Pirelli motorsport director Mario Isola has said the changes made at Spa-Francorchamps ahead of this year’s Belgian Grand Prix are some of the biggest in the modern era.
Circuit officials have worked to make significant adjustments to the circuit. Not in terms of its overall layout, which stays the same, but looking at improving circuit facilities alongside making life more challenging for the drivers.
Among the changes are the introduction of new gravel traps at four separate corners, to punish any mistakes drivers make in those parts of the circuit, as well as track resurfacing at five corners to bring the track up to date.
Pirelli have chosen the C2 (hard), C3 (medium) and C4 (soft) tyres, in the middle of their compound range, for the Belgian Grand Prix weekend, and they have already gained a significant bank of data on how the tyres react to the new surface, thanks to a recent endurance race at the revamped circuit.
All eyes on Spa as porpoising and flexi-floor TD arrives
As F1 gets set to return, a new technical directive could have a major impact on the first race back.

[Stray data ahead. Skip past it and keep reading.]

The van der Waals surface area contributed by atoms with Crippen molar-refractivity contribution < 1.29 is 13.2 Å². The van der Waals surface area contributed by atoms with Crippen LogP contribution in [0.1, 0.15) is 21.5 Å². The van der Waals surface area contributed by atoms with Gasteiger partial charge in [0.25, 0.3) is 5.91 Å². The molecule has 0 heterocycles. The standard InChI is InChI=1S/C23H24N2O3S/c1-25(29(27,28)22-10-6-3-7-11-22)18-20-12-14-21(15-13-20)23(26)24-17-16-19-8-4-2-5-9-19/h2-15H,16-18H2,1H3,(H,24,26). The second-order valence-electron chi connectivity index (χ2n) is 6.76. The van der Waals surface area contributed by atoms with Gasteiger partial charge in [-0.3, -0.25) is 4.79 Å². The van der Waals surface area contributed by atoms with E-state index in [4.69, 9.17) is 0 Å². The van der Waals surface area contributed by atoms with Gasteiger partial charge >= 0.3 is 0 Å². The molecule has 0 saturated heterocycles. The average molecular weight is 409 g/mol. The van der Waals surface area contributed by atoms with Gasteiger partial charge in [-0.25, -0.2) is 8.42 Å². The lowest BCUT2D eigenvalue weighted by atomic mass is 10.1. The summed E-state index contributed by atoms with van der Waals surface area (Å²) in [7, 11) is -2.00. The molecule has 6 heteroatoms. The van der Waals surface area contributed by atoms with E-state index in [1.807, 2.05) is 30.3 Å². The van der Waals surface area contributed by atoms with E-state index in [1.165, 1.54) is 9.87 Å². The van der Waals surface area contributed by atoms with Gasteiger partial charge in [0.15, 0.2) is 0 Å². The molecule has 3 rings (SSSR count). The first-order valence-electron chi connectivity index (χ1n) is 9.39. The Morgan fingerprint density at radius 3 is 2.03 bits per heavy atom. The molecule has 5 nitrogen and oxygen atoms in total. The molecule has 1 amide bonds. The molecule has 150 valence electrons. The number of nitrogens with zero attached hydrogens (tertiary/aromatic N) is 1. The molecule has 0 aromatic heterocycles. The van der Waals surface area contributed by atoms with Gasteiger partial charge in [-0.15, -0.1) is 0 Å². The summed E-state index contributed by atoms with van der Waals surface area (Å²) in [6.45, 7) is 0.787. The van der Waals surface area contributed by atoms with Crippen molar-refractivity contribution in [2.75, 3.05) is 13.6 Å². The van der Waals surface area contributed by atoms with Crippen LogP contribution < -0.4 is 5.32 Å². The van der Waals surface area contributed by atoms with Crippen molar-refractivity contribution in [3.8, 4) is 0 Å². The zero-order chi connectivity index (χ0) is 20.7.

“This year, Spa has undergone some of the biggest changes we have seen since we started going there in the modern era of Formula 1,” Isola said in Pirelli’s tyre selection announcement.
“But we know something of what to expect thanks to the 24-hour race last month – our biggest event of the year in terms of people and tyres – as well as some asphalt samples that we have taken.
“In addition to some new asphalt on five corners, there are some new gravel traps on four corners, which are much closer to the side of the track.
“Drivers will need to pay more attention to track limits, and there’s also an increased chance of sharp gravel being dragged onto the surface.
“The epic nature of Spa remains unchanged though, with all the traditional challenges that make the circuit so exciting still in place.”
Pirelli highlight need to challenge drivers
Isola’s words on Spa should raise the excitement levels among fans, given the widespread clamour to decrease the amount of ‘freedom’ at some circuits which feature enormous run-off areas.
The extra tarmac introduced at Eau Rouge and Raidillon is fully justified as it is on the grounds of safety, particularly in the wake of the horror crash that killed Formula 2 driver Anthoine Hubert back in 2019, but the additional gravel traps around the circuit buck a recent trend in Formula 1.
The drivers themselves enjoy a challenge and fans like watching the best drivers in the world test themselves at the limit, so adding rather than removing gravel should be largely welcomed.